Gunder Frank, Andre and Marta Fuentes. 1994. “On Studying the Cycles in Social Movements.” Research in Social Movements, Conflicts and Change 17: 173-196.

Huber, Evelyne, and John Stephens. Democracy and the Left: Policy and Inequality in Latin America. Chicago: University of Chicago Press.

Hulme, David, and Michael Edwards. Eds. 1997. NGOs, States and Donors: Too Close for Comfort. London: St. Martins.

Huntington, Samuel P. 1991. The Third Wave: Democratization in the Late Twentieth Century. Norman: University of Oklahoma Press.

Jackson, Jeffrey T. 2005. The globalizers: development workers in action. Baltimore: Johns Hopkins University Press.

Kousis, Maria. 2014. “The Transnational Dimension of the Greek Protest Campaign against

Troika Memoranda and Austerity Policies, 2010-12.” In D. della Porta and A. Mattoni (eds) Spreading Protests in Social Movements of the Crisis, Colchester: ECPR Press.

Lehoucq, Fabrice. 2012. The Politics of Modern Central America: Civil War, Democratization, and Underdevelopment. Cambridge: Cambridge University Press.

____. 2007. Policymaking, parties and institutions in democratic Costa Rica. Mexico City: Centro de Investigación y Docencia Económicas.

Levitsky, Steven, and Kenneth Roberts. 2011. “Introduction: Latin America’s ‘Left

Turn’: A Framework for Analysis,” in The Resurgence of the Latin American Left, 1–30.

Baltimore: Johns Hopkins University Press.

Markoff, John and Amy White. 2009. “The Global Wave of Democratization.” Pp. 55-73 in Christian W. Haerpfer, Ronald Inglehart, Chris Welzel and Patrick Bernhagen, eds.,

Democratization in a Globalized World. Oxford: Oxford University Press.

Marti Puig, Salvador. 2015. “Social Movements in Nicaragua (1979-2014): an Exceptional Case.” In P. Almeida and A. Cordero. Eds. Handbook of Social Movements across Latin America. New York: Springer.

Martin, William. 2008. “Conclusion: World Movement Waves and World Transformations.” Pp.168-180 in W. Martin, ed., Making Waves: Worldwide Social Movements, 1750-2005. Boulder, CO: Paradigm.

Nepstad, Sharon Erickson. 2011. Nonviolent Revolutions: Civil Resistance in the Late Twentieth Century. Oxford: Oxford University Press.

Pallister, Kevin. 2013. “Why No Mayan Party? Indigenous Movements and National Politics in Guatemala. Latin American Politics and Society 55(3): 117-138.

Prevost, Gary, Carlos Oliva Campos, and Harry Vanden, eds. 2012. Social Movements and Leftist Governments in Latin America: Confrontation or Co-optation? London: Zed.

Raventos, Ciska. 2013. “ ‘My Heart Says No’: Political Experiences of the Struggle against

CAFTA-DR in Costa Rica.” In J. Burrell and E. Moodie, eds., Central America in the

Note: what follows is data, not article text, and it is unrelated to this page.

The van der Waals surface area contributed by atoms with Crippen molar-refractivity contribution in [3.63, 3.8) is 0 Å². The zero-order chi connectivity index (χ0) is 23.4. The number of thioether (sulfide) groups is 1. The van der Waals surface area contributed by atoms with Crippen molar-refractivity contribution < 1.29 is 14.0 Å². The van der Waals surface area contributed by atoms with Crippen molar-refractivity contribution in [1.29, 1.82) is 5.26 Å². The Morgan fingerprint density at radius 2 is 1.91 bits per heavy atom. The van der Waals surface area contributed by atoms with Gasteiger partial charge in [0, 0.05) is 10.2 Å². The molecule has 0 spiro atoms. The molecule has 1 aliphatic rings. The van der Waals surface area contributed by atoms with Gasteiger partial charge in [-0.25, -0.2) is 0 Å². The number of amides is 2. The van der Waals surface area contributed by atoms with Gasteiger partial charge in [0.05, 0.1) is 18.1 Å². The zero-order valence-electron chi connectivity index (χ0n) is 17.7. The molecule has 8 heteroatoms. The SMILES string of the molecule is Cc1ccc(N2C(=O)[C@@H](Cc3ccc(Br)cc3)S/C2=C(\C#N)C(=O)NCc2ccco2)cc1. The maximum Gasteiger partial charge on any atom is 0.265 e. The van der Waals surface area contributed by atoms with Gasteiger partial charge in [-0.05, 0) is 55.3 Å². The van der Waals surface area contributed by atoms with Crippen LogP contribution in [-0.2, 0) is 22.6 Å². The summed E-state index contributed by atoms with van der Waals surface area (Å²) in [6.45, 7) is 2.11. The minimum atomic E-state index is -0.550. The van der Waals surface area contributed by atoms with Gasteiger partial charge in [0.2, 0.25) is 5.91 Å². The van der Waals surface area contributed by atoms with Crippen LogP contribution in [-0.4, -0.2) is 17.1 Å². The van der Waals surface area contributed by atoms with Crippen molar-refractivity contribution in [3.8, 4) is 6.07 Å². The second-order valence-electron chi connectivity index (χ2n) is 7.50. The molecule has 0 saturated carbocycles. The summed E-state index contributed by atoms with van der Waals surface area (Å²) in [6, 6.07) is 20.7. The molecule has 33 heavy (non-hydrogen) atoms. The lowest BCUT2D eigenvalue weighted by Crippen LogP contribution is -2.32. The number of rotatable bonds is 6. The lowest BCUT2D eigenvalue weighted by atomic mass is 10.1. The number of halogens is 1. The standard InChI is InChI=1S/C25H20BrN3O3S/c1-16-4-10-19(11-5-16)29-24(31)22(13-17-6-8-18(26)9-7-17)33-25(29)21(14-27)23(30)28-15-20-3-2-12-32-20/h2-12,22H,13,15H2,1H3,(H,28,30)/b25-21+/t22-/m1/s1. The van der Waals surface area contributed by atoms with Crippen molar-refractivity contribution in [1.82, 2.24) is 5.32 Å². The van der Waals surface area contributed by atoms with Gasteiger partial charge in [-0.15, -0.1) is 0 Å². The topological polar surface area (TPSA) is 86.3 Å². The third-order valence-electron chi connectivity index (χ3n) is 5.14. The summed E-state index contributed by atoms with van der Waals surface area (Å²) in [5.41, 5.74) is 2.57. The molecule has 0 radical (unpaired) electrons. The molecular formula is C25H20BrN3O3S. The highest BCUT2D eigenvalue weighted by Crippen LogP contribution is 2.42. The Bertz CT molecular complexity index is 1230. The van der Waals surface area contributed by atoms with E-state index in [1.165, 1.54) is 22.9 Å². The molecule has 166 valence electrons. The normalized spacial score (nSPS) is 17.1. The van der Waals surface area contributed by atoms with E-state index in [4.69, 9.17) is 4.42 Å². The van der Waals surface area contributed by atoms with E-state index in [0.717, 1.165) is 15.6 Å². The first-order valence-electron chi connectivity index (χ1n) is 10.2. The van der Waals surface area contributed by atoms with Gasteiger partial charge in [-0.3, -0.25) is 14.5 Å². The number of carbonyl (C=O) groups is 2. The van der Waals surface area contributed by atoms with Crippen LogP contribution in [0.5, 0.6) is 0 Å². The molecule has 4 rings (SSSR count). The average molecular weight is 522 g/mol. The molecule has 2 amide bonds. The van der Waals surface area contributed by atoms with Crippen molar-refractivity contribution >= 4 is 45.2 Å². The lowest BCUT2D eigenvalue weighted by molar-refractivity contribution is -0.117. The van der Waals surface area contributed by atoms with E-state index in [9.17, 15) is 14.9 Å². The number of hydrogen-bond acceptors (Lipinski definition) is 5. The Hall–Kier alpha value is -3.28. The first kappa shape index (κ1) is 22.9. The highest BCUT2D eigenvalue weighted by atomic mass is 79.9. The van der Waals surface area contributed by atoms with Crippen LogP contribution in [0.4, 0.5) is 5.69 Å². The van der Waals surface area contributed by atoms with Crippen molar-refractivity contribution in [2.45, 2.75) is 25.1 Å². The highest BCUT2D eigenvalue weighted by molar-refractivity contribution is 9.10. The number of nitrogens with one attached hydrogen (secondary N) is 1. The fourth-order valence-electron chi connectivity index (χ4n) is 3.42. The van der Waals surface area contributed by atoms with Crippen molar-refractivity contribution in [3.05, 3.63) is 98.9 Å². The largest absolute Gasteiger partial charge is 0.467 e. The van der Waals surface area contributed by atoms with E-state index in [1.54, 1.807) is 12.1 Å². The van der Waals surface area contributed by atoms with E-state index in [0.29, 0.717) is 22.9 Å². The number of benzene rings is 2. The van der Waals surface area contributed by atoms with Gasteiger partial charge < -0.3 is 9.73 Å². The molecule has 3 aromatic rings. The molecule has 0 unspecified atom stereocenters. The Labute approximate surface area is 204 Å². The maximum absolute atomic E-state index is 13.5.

New Millennium: Living Transition and Reimagining Democracy, 80–95. New York:


Robinson, William. 2003. Transnational Conflicts: Central America, Social Change, and Globalization. London: Verso.

____. 2006. “Promoting Polyarchy in Latin America: The Oxymoron of "Market Democracy."” In (eds.) Eric Hershberg and Fred Rosen Latin America After Neoliberalism. New York: The New Press.

Schock, Kurt, 2005. Unarmed Insurrections: People Power Movements in Nondemocracies. Minnesota: University of Minnesota Press.

Shefner, Jon and Julie Stewart. 2011. “Neoliberalism, Grievances and Democratization: An Exploration of the Role of Material Hardships in Shaping Mexico Democratic Transition.” Journal of World Systems Research 17(2): 353-378.

Shefner, Jon, George Pasdirtz, and Cory Blad. 2006. “Austerity Protests and Social Immiseration: Evidence from Mexico and Argentina”. In Latin American Social Movements, edited by Hank Johnston and Paul Almeida. Lanham, MD: Rowman & Littlefield.

Silva, Eduardo. 2012. “Exchange Rising? Karl Polanyi and Contentious Politics in Contemporary Latin America. Latin American Politics and Society 54(3): 1-32.

Silver, Beverly. 2003. Forces of Labor: Workers’ Movements and Globalization since 1870.

Cambridge: Cambridge University Press.

Smith, Jackie, and Dawn Wiest. 2012. Social Movements in the World System: The Politics of

Crisis and Transformation. New York: Russell Sage Foundation.

Sosa, Eugenio. 2010. La protesta social en Honduras: del ajuste al golpe de estado. Tegucigalpa: Editorial Guaymuras.

Sosa Iglesias, José Eugenio. 2014. “Honduras: Entre criminalidad, enfrentamiento mediático, protesta social y resultados electorales cuestionados.” Revista de Ciencia Política 34(1): 203 – 219.

Spalding, Rose. 2014. Contesting Trade in Central America: Market Reform and Resistance. Austin: University of Texas Press.

Subramaniam, Mangala. 2015. “Introduction: States and Social Movements in the Modern World-System” Journal of World System Research.

Subramaniam, Mangala. 2007. “NGOs and Resources in the Construction of Intellectual Realms: Cases from India” Critical Sociology 33 (3): 551-73.

Udayagiri, Mridula, and John Walton. 2003. "Global transformation and local counter movements: the prospects for democracy under neoliberalism." International Journal of Comparative Sociology 44(4): 309-343.

Wallerstein, Immanuel. 1990. “Antisystemic Movements: History and Dilemmas.” Pp. 13-53 in S. Amin, G. Arrighi, A. Gunder Frank, and I. Wallerstein, eds., Transforming the Revolution: Social Movements and the World System. New York: Monthly Review Press.

____. 2014. “Anti-systemic Movements, Yesterday and Today.” Journal of World Systems Research 20(2):158-172.

Walton, John, and Charles Ragin. 1990. “Global and National Sources of Political

Protest: Third World Responses to the Debt Crisis.” American Sociological

Review 55(6): 876–91.

Yagenova, Simona. 2015. “Guatemalan social movements: From the peace process to a new cycle of popular struggle, (1996-2013).” In P. Almeida and A. Cordero, eds. Handbook of Latin American Social Movements. New York: Springer.




How to Cite

Almeida, P. (2015). Neoliberal Forms of Capital and The Rise of Social Movement Partyism in Central America. Journal of World-Systems Research, 21(1), 8–24.



States and Social Movements in the Modern World-System